In a gathering reminiscent of the Occupy movement that swept the nation last summer, Vermont’s unions, rights groups and other liberal activists gathered in Montpelier Tuesday for a May Day rally.
The rally, organized by the Vermont Workers’ Center, kicked off at Montpelier’s City Hall and police closed off Main Street and State Street as the crowd of around 500 marched to the Statehouse.
Speakers from a variety of causes spoke out from the steps of the Statehouse into the sea of red signs that read “Put People First.” Activists took the microphone to talk about health care, environmental conservation, student debt relief, migrant workers’ rights and early educators’ rights.
Speakers called for increased government assistance with education, child care, health care and land preservation for Native American tribes – all “basic human rights,” according to the speakers.
Sen. Bernie Sanders, I-Vt., and environmental activist Bill McKibben also gave speeches at the event.
Sanders’ speech, in keeping with the spirit of the day, touched on a wide range of liberal issues, including health care, the Citizens United Supreme Court decision, the top 1 percent (drawing boos from the crowd), and the child-care workers union bill currently in the Statehouse.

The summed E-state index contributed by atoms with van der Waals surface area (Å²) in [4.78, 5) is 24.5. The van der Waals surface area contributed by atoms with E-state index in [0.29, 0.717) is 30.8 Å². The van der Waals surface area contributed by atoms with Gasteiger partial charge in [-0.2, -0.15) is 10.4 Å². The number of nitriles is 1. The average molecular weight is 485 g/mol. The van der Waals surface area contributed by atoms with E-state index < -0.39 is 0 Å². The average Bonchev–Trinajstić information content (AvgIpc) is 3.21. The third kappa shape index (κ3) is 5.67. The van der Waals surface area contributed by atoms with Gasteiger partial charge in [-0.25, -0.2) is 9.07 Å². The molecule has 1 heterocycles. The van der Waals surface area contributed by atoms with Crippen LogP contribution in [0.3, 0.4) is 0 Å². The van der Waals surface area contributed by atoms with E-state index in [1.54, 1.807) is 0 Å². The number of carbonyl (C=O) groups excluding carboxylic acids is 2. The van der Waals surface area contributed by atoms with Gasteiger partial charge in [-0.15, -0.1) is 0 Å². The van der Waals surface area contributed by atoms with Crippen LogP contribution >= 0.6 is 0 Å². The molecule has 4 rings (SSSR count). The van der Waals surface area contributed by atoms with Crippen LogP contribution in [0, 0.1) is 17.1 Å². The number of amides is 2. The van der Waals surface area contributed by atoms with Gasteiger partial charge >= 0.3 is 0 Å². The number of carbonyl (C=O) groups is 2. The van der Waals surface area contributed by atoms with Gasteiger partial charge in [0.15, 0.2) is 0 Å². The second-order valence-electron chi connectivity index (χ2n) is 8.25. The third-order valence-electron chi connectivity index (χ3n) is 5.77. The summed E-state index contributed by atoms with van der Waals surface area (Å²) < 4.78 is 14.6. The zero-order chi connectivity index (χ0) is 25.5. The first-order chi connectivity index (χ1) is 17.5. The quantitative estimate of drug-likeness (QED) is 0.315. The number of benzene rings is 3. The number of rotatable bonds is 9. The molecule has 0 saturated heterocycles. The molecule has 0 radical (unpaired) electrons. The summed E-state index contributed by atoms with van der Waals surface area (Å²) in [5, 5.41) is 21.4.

After voicing his disgust with the top 1 percent of Americans, who he said take up most of the new income created in the U.S., Sanders commended the crowd for taking the democratic process into their own hands.
“What we are saying today is that that is not what America is about,” he said. “We do not want to continue having the dubious distinction of having the most unequal distribution of wealth and income of any major country on earth. We need to pass real tax reform and make sure that all people in this country can live in dignity and with justice.”
Sanders also brought up the “war on women” being waged in Washington right now, encouraging men to stand up as well.
“It is terribly important that at this key moment,” he said, “men stand with women and make sure that we do not lose the gains that women have struggled for for the last 50 years.”
McKibben followed Sanders later in the rally with a short address, but the strongest words on the environment came from Sanders: “It is a moral disgrace that America is not leading the world in cutting back on carbon emissions and helping to reverse global warming,” he said.
The crowd hadn’t shrunk after standing for nearly two hours on the Statehouse lawn, despite 40 degree temperatures.
“Dang, where’s global warming when you need it?” McKibben joked as he took to the microphone.
Both Sanders and McKibben encouraged Vermont to lead the nation in renewable energy, mentioning that the industry could provide well-paid jobs that promote long-term economic growth for Vermont.
“We very much need the state Senate tomorrow to take up this bill that puts a big renewable portfolio standard together and moves Vermont quickly, not slowly, toward job-rich renewable energy,” McKibben said.